Examining Substitution: State Strategies to Limit "Crowd Out" in the Era of Children's Health Insurance Expansions. A. States have developed a variety of strategies to limit individual-based substitution.

12/09/1997

State mechanisms to limit individual-based substitution primarily target those dynamics that prompt family decisions to opt out of private coverage such as: the cost comparisons of copayments and premiums; the affordability of private coverage; and the comprehensiveness of benefits. The majority of states’ efforts to curb substitution has focused on the dynamics that drive families to opt out since individual-based substitution is a greater concern than employer-based substitution. The primary mechanisms utilized by states include the following: (1) evaluating affordability of private coverage; (2) requiring periods of uninsurance; (3) providing subsidies; and (4) limiting the scope of benefit packages. These mechanisms are effective ways to curb substitution by making state-sponsored children’s health insurance comparable to employer-sponsored coverage.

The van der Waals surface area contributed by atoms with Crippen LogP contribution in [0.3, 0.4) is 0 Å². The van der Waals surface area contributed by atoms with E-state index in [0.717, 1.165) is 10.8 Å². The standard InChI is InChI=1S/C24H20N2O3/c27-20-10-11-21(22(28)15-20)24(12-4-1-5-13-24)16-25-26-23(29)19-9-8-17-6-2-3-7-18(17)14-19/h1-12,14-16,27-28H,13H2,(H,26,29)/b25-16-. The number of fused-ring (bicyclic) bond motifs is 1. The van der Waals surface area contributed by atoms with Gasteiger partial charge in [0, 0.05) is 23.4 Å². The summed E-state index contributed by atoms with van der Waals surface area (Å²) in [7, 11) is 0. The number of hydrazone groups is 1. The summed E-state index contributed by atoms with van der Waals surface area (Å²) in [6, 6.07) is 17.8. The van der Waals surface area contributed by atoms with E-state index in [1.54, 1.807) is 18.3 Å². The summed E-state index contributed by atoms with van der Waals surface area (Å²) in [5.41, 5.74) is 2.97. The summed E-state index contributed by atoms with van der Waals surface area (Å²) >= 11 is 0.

Exhibit 1: Mechanisms to Limit Individuals from Substituting Private Coverage
STATE PROGRAM

MECHANISMS TO LIMIT INDIVIDUALS FROM SUBSTITUTING PRIVATE COVERAGE

 

Evaluating Affordability of Private Coverage

Periods of Uninsurance

Providing Subsidies

Limiting Scope of Benefit Package

 

Increasing Premiums

Redefining Copayments

     
CaliforniaKids        

X

Children’s Medical Security Plan (MA)

X

   

Under considerationg

X

Colorado Child Health Plan    

To be implementede

Under considerationf

 
Florida Healthy Kids Corporation  

X

Xa

Under consideration

 

MinnesotaCare

   

X

 

Xj

NY Child Health Plus

Xb

Xc

   

Xd

Oregon Health Plan    

To be implementedh

To be implementedi

 
RiteCare  

X

     
Washington Basic Health Plan Plus